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English Teaching Info
ESL Teacher Interview

Marco Melancon --

Where are you from?

I was born I New Orleans. I moved to San Francisco to finish college and lived there for 10 years.

Where do you teach ESL?

Now in Japan. Komagane city, Nagano prefecture

Tell us about other places you've taught.

I've taught in Tokyo and another small city in Nagano. Before coming here I taught in the Czech Republic. I've also taught for a short time In New Orleans and San Francisco (SF was just practice after my certification before going to Europe.)

How long have you been teaching ESL?

10 years

How did you get started?

I was living and playing (sometimes working in San Francisco) I was a bartender, a DJ, house painter etc.. and was really bored with my life choices at that time.

I also always loved to meet people from all over the world and would spend time talking and helping there English. So my hobby was actually teaching English to Foreigners. Also I wanted to travel abroad and work. So I decide to get certified for ESL/EFL teaching.

What for you are the perks of being an ESL teacher?

Of course meeting interesting people from around the world and learning about their culture. Also giving them insight on my culture. New Orleans has a rich and wonderful history that many people are unfamiliar with. I also enjoy explaining how many Americans are very different than the image they see on the TV.

How do you plan your lessons?

That is a difficult question. For children I try to keep it fun and active. I teach them something new each week and review what we've learned as much as possible. (Now my classes are mostly once a week so reviewing what we learned is important for them to remember it.)

For Adults I really work hard on basic Communication activities. In Japan, where I've taught the most, students have student English for 6 years in Jr. and Sr. high school. But they studied mostly grammar and can read and write a little. But have little confidence in speaking English.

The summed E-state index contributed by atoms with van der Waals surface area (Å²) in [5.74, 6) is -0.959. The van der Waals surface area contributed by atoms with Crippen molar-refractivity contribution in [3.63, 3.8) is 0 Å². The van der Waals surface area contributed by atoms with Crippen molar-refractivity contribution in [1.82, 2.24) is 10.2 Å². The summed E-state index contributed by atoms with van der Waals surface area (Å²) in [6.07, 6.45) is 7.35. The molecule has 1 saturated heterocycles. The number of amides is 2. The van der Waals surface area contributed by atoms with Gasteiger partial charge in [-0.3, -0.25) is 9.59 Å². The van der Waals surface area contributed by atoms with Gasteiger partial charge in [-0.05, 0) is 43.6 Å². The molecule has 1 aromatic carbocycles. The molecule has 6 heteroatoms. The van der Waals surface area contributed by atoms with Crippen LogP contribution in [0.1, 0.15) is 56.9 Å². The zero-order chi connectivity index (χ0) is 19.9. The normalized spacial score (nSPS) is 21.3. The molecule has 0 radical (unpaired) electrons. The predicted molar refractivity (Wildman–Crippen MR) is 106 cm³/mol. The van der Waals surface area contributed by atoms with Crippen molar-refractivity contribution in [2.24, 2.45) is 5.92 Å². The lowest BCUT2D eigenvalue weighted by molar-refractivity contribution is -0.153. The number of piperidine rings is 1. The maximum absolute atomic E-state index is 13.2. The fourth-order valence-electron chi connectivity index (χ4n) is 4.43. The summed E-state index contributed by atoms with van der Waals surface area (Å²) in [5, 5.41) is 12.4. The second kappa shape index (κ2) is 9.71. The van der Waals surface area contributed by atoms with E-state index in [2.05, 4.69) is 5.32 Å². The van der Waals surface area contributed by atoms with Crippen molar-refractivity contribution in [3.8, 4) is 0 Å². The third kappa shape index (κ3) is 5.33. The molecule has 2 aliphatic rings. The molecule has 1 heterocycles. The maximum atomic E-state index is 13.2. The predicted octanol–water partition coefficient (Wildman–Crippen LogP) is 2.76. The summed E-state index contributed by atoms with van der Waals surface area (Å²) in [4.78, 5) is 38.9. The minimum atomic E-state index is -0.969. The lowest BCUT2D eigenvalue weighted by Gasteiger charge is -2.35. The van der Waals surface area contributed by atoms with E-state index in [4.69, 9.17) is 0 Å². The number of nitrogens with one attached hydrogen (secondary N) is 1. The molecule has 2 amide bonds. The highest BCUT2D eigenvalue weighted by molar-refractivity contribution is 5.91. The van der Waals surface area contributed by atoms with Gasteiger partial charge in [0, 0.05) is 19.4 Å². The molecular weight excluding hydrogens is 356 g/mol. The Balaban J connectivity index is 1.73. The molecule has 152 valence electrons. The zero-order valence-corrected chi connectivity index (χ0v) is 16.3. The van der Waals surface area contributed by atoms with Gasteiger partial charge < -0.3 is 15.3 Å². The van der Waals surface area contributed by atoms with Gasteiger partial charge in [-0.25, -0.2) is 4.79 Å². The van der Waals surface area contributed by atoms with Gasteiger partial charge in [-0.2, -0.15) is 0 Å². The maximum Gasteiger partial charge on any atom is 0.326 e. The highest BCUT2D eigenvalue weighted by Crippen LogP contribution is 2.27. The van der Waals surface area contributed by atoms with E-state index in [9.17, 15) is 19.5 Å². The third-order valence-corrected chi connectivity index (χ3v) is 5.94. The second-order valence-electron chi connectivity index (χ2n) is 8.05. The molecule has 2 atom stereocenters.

So my lesson preparations try to address that concern. Of course the grammar is being reviewed in the process, but I focus more on conversation and pronunciation.

What advice would you like to share with those teaching ESL?

When you walk into the classroom be prepared. Have fun. Talk clearly and be careful to use vocabulary appropriate to the level you are teaching. Many new teachers speak to a lower level class as they would hanging out with their friends and they loose the students quickly.

What are some of your other interests and how do they play into your teaching?

I love music, movies, cooking and eating. So from time to time we use songs or recipes. Also I'll bring in English newspapers and magazines. It's best to not be over dependent on one thing.

What is the most important thing to you about being and ESL teacher?

The students. Respecting their thoughts and culture. I am there to teach English and try not to be too critical of problems I see with their politics etc.

What do you like the most about being an ESL teacher?

The students and the chance to live and work in another country. Also the kindness of the people I meet.

What do you like the least?

Teaching on days when you are not feeling so good. You have to give 100% and some days that is a challenge.

What impact has teaching ESL had on your life overall?

Well for me it has given me a second chance to do something meaningful with my life. It has put me in day to day contact with other cultures. And by doing so helped me appreciate my culture more. And it has been a fairly decent living here in Japan.

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